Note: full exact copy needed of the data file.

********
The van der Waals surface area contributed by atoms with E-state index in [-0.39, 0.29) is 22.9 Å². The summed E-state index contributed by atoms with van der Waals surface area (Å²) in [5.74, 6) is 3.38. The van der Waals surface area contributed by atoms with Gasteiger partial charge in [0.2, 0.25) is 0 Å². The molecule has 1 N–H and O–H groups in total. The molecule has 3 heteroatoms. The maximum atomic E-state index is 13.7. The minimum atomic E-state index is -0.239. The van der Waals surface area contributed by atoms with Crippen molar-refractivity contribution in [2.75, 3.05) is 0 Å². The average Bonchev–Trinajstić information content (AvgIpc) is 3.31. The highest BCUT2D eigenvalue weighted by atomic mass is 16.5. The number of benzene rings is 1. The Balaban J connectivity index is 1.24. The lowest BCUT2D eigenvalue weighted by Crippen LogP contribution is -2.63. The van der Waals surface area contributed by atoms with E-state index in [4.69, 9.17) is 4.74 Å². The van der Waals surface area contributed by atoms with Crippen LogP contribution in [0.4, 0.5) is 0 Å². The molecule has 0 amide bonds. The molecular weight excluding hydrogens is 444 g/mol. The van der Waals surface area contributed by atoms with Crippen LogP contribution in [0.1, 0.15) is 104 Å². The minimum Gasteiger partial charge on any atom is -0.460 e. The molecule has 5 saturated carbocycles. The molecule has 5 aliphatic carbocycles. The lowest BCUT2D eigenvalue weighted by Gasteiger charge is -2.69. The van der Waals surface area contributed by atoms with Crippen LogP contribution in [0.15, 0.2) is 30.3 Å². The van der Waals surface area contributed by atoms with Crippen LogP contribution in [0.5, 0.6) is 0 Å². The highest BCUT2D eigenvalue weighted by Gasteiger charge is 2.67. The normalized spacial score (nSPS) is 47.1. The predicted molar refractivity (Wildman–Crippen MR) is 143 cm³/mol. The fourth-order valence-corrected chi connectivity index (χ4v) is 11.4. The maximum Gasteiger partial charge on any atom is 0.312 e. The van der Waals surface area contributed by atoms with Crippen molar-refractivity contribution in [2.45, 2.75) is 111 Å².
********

The van der Waals surface area contributed by atoms with E-state index in [-0.39, 0.29) is 22.9 Å². The summed E-state index contributed by atoms with van der Waals surface area (Å²) in [5.74, 6) is 3.38. The van der Waals surface area contributed by atoms with Gasteiger partial charge in [0.2, 0.25) is 0 Å². The molecule has 1 N–H and O–H groups in total. The molecule has 3 heteroatoms. The maximum atomic E-state index is 13.7. The minimum atomic E-state index is -0.239. The van der Waals surface area contributed by atoms with Crippen molar-refractivity contribution in [2.75, 3.05) is 0 Å². The average Bonchev–Trinajstić information content (AvgIpc) is 3.31. The highest BCUT2D eigenvalue weighted by atomic mass is 16.5. The number of benzene rings is 1. The Balaban J connectivity index is 1.24. The lowest BCUT2D eigenvalue weighted by Crippen LogP contribution is -2.63. The van der Waals surface area contributed by atoms with E-state index in [4.69, 9.17) is 4.74 Å². The van der Waals surface area contributed by atoms with Crippen LogP contribution in [0.4, 0.5) is 0 Å². The molecule has 0 amide bonds. The molecular weight excluding hydrogens is 444 g/mol. The van der Waals surface area contributed by atoms with Crippen LogP contribution in [0.1, 0.15) is 104 Å². The minimum Gasteiger partial charge on any atom is -0.460 e. The molecule has 5 saturated carbocycles. The molecule has 5 aliphatic carbocycles. The lowest BCUT2D eigenvalue weighted by Gasteiger charge is -2.69. The van der Waals surface area contributed by atoms with Crippen LogP contribution in [0.15, 0.2) is 30.3 Å². The van der Waals surface area contributed by atoms with Crippen LogP contribution in [0.5, 0.6) is 0 Å². The highest BCUT2D eigenvalue weighted by Gasteiger charge is 2.67. The normalized spacial score (nSPS) is 47.1. The predicted molar refractivity (Wildman–Crippen MR) is 143 cm³/mol. The fourth-order valence-corrected chi connectivity index (χ4v) is 11.4. The maximum Gasteiger partial charge on any atom is 0.312 e. The van der Waals surface area contributed by atoms with Crippen molar-refractivity contribution in [2.45, 2.75) is 111 Å².